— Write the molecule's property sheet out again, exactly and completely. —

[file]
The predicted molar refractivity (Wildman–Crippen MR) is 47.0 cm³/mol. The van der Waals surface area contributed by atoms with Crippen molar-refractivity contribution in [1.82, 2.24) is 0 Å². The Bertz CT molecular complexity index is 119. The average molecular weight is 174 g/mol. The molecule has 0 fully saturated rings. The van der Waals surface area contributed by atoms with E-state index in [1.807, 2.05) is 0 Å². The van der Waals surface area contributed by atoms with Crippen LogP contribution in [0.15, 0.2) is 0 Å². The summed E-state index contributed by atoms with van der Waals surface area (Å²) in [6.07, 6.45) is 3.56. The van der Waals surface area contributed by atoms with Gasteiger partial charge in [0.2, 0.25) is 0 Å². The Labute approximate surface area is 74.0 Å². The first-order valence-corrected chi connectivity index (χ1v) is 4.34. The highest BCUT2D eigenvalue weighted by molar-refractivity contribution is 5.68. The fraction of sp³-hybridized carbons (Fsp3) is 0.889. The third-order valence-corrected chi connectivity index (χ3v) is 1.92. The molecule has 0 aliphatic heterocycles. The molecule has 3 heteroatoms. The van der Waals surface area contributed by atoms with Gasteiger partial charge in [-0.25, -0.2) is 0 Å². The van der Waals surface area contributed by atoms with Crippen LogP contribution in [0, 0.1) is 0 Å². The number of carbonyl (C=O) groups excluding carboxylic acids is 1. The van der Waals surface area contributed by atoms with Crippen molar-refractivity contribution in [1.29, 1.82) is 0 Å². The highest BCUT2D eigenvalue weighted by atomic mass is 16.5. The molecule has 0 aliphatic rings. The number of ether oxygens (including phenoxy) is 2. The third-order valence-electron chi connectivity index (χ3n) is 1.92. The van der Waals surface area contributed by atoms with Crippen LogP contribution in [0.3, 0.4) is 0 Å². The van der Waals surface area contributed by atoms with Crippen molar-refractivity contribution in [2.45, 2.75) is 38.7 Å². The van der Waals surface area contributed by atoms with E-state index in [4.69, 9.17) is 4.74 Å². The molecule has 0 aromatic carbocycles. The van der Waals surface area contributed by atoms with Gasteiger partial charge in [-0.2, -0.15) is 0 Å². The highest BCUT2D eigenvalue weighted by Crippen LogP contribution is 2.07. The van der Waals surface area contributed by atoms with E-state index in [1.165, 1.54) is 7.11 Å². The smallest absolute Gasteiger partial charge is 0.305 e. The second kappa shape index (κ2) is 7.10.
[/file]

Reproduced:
The predicted molar refractivity (Wildman–Crippen MR) is 47.0 cm³/mol. The van der Waals surface area contributed by atoms with Crippen molar-refractivity contribution in [1.82, 2.24) is 0 Å². The Bertz CT molecular complexity index is 119. The average molecular weight is 174 g/mol. The molecule has 0 fully saturated rings. The van der Waals surface area contributed by atoms with E-state index in [1.807, 2.05) is 0 Å². The van der Waals surface area contributed by atoms with Crippen LogP contribution in [0.15, 0.2) is 0 Å². The summed E-state index contributed by atoms with van der Waals surface area (Å²) in [6.07, 6.45) is 3.56. The van der Waals surface area contributed by atoms with Gasteiger partial charge in [0.2, 0.25) is 0 Å². The Labute approximate surface area is 74.0 Å². The first-order valence-corrected chi connectivity index (χ1v) is 4.34. The highest BCUT2D eigenvalue weighted by molar-refractivity contribution is 5.68. The fraction of sp³-hybridized carbons (Fsp3) is 0.889. The third-order valence-corrected chi connectivity index (χ3v) is 1.92. The molecule has 0 aliphatic heterocycles. The molecule has 3 heteroatoms. The van der Waals surface area contributed by atoms with Gasteiger partial charge in [-0.25, -0.2) is 0 Å². The van der Waals surface area contributed by atoms with Crippen LogP contribution in [0, 0.1) is 0 Å². The number of carbonyl (C=O) groups excluding carboxylic acids is 1. The van der Waals surface area contributed by atoms with Crippen molar-refractivity contribution in [1.29, 1.82) is 0 Å². The highest BCUT2D eigenvalue weighted by atomic mass is 16.5. The molecule has 0 aliphatic rings. The number of ether oxygens (including phenoxy) is 2. The third-order valence-electron chi connectivity index (χ3n) is 1.92. The van der Waals surface area contributed by atoms with Crippen LogP contribution in [0.3, 0.4) is 0 Å². The van der Waals surface area contributed by atoms with Crippen molar-refractivity contribution in [2.45, 2.75) is 38.7 Å². The van der Waals surface area contributed by atoms with E-state index in [4.69, 9.17) is 4.74 Å². The molecule has 0 aromatic carbocycles. The van der Waals surface area contributed by atoms with Gasteiger partial charge in [-0.2, -0.15) is 0 Å². The highest BCUT2D eigenvalue weighted by Crippen LogP contribution is 2.07. The van der Waals surface area contributed by atoms with E-state index in [1.165, 1.54) is 7.11 Å². The smallest absolute Gasteiger partial charge is 0.305 e. The second kappa shape index (κ2) is 7.10.